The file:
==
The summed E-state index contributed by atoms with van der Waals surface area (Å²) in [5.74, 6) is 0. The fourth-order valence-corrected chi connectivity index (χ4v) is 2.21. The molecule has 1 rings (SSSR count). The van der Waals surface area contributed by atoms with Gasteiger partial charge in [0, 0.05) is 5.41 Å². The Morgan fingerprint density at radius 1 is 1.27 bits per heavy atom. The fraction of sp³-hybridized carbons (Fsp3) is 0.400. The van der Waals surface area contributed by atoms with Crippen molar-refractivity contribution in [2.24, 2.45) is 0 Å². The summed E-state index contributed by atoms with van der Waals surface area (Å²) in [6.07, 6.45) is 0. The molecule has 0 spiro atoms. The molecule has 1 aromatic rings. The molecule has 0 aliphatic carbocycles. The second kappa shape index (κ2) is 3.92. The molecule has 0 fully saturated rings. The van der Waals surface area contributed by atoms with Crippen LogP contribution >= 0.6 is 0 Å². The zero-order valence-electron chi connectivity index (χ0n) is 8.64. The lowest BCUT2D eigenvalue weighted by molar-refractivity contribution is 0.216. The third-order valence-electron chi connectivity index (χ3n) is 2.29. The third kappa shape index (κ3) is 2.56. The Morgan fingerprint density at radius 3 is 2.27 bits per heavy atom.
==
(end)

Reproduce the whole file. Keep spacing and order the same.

The summed E-state index contributed by atoms with van der Waals surface area (Å²) in [5.74, 6) is 0. The fourth-order valence-corrected chi connectivity index (χ4v) is 2.21. The molecule has 1 rings (SSSR count). The van der Waals surface area contributed by atoms with Gasteiger partial charge in [0, 0.05) is 5.41 Å². The Morgan fingerprint density at radius 1 is 1.27 bits per heavy atom. The fraction of sp³-hybridized carbons (Fsp3) is 0.400. The van der Waals surface area contributed by atoms with Crippen molar-refractivity contribution in [2.24, 2.45) is 0 Å². The summed E-state index contributed by atoms with van der Waals surface area (Å²) in [6.07, 6.45) is 0. The molecule has 0 spiro atoms. The molecule has 1 aromatic rings. The molecule has 0 aliphatic carbocycles. The second kappa shape index (κ2) is 3.92. The molecule has 0 fully saturated rings. The van der Waals surface area contributed by atoms with Crippen LogP contribution >= 0.6 is 0 Å². The zero-order valence-electron chi connectivity index (χ0n) is 8.64. The lowest BCUT2D eigenvalue weighted by molar-refractivity contribution is 0.216. The third-order valence-electron chi connectivity index (χ3n) is 2.29. The third kappa shape index (κ3) is 2.56. The Morgan fingerprint density at radius 3 is 2.27 bits per heavy atom.